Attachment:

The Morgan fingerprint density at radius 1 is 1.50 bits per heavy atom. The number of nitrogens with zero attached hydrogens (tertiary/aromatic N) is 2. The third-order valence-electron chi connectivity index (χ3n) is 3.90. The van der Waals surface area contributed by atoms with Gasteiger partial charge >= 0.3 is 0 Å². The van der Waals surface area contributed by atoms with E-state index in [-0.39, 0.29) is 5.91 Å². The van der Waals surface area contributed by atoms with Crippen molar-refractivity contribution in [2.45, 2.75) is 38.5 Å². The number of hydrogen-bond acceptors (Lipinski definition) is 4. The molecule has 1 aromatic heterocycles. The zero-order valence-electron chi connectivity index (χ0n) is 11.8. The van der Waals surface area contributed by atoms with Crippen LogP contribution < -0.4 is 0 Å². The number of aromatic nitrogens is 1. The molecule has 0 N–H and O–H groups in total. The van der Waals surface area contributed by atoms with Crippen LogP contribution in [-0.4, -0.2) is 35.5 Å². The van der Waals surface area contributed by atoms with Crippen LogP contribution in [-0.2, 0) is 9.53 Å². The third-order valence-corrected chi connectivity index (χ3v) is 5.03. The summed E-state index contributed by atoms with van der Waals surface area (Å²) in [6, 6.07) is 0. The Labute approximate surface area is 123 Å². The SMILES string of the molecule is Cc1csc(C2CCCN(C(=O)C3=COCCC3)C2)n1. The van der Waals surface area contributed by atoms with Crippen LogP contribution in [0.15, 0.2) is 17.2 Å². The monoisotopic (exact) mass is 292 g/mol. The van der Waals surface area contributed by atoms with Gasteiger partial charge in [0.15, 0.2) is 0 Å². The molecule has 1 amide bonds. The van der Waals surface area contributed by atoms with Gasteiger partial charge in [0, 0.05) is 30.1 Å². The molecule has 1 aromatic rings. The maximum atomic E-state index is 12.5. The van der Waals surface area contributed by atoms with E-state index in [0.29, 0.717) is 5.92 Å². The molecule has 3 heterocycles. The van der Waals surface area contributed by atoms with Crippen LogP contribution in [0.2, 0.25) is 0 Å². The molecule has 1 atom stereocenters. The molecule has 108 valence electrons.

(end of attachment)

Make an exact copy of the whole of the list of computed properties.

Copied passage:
The Morgan fingerprint density at radius 1 is 1.50 bits per heavy atom. The number of nitrogens with zero attached hydrogens (tertiary/aromatic N) is 2. The third-order valence-electron chi connectivity index (χ3n) is 3.90. The van der Waals surface area contributed by atoms with Gasteiger partial charge >= 0.3 is 0 Å². The van der Waals surface area contributed by atoms with E-state index in [-0.39, 0.29) is 5.91 Å². The van der Waals surface area contributed by atoms with Crippen molar-refractivity contribution in [2.45, 2.75) is 38.5 Å². The number of hydrogen-bond acceptors (Lipinski definition) is 4. The molecule has 1 aromatic heterocycles. The zero-order valence-electron chi connectivity index (χ0n) is 11.8. The van der Waals surface area contributed by atoms with Crippen LogP contribution < -0.4 is 0 Å². The number of aromatic nitrogens is 1. The molecule has 0 N–H and O–H groups in total. The van der Waals surface area contributed by atoms with Crippen LogP contribution in [-0.4, -0.2) is 35.5 Å². The van der Waals surface area contributed by atoms with Crippen LogP contribution in [-0.2, 0) is 9.53 Å². The third-order valence-corrected chi connectivity index (χ3v) is 5.03. The summed E-state index contributed by atoms with van der Waals surface area (Å²) in [6, 6.07) is 0. The Labute approximate surface area is 123 Å². The SMILES string of the molecule is Cc1csc(C2CCCN(C(=O)C3=COCCC3)C2)n1. The van der Waals surface area contributed by atoms with Crippen LogP contribution in [0.15, 0.2) is 17.2 Å². The monoisotopic (exact) mass is 292 g/mol. The van der Waals surface area contributed by atoms with Gasteiger partial charge in [0.15, 0.2) is 0 Å². The molecule has 1 amide bonds. The van der Waals surface area contributed by atoms with Gasteiger partial charge in [0, 0.05) is 30.1 Å². The molecule has 1 aromatic rings. The maximum atomic E-state index is 12.5. The van der Waals surface area contributed by atoms with E-state index in [0.29, 0.717) is 5.92 Å². The molecule has 3 heterocycles. The van der Waals surface area contributed by atoms with Crippen LogP contribution in [0.2, 0.25) is 0 Å². The molecule has 1 atom stereocenters. The molecule has 108 valence electrons.